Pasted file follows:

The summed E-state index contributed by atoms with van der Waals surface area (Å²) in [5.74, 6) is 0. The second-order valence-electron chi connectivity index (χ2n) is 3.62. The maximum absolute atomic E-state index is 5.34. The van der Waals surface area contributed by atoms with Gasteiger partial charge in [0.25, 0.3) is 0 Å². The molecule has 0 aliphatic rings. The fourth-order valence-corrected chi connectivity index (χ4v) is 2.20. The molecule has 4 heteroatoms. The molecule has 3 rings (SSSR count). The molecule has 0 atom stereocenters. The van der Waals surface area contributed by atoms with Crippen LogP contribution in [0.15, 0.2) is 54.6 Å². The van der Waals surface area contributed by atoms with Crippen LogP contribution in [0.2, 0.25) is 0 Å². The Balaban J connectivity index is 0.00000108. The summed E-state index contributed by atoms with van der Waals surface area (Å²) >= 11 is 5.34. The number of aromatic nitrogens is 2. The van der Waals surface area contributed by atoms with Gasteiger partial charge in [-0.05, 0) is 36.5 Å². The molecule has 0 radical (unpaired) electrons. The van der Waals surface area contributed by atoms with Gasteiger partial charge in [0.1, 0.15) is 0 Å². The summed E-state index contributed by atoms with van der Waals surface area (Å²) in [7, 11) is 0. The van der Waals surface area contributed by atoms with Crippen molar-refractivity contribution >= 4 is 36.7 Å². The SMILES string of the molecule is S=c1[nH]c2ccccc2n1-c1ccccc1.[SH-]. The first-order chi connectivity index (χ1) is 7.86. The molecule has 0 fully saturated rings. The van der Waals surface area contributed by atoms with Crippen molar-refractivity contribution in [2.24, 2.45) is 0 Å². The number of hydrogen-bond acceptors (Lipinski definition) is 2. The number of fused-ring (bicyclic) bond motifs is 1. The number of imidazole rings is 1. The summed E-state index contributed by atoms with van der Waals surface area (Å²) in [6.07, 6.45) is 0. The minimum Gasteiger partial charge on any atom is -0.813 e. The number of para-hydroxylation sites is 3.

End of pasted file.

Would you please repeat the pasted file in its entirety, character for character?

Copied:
The summed E-state index contributed by atoms with van der Waals surface area (Å²) in [5.74, 6) is 0. The second-order valence-electron chi connectivity index (χ2n) is 3.62. The maximum absolute atomic E-state index is 5.34. The van der Waals surface area contributed by atoms with Gasteiger partial charge in [0.25, 0.3) is 0 Å². The molecule has 0 aliphatic rings. The fourth-order valence-corrected chi connectivity index (χ4v) is 2.20. The molecule has 4 heteroatoms. The molecule has 3 rings (SSSR count). The molecule has 0 atom stereocenters. The van der Waals surface area contributed by atoms with Crippen LogP contribution in [0.15, 0.2) is 54.6 Å². The van der Waals surface area contributed by atoms with Crippen LogP contribution in [0.2, 0.25) is 0 Å². The Balaban J connectivity index is 0.00000108. The summed E-state index contributed by atoms with van der Waals surface area (Å²) >= 11 is 5.34. The number of aromatic nitrogens is 2. The van der Waals surface area contributed by atoms with Gasteiger partial charge in [-0.05, 0) is 36.5 Å². The molecule has 0 radical (unpaired) electrons. The van der Waals surface area contributed by atoms with Gasteiger partial charge in [0.1, 0.15) is 0 Å². The summed E-state index contributed by atoms with van der Waals surface area (Å²) in [7, 11) is 0. The van der Waals surface area contributed by atoms with Crippen molar-refractivity contribution >= 4 is 36.7 Å². The SMILES string of the molecule is S=c1[nH]c2ccccc2n1-c1ccccc1.[SH-]. The first-order chi connectivity index (χ1) is 7.86. The molecule has 0 fully saturated rings. The van der Waals surface area contributed by atoms with Crippen molar-refractivity contribution in [2.24, 2.45) is 0 Å². The number of hydrogen-bond acceptors (Lipinski definition) is 2. The number of fused-ring (bicyclic) bond motifs is 1. The number of imidazole rings is 1. The summed E-state index contributed by atoms with van der Waals surface area (Å²) in [6.07, 6.45) is 0. The minimum Gasteiger partial charge on any atom is -0.813 e. The number of para-hydroxylation sites is 3.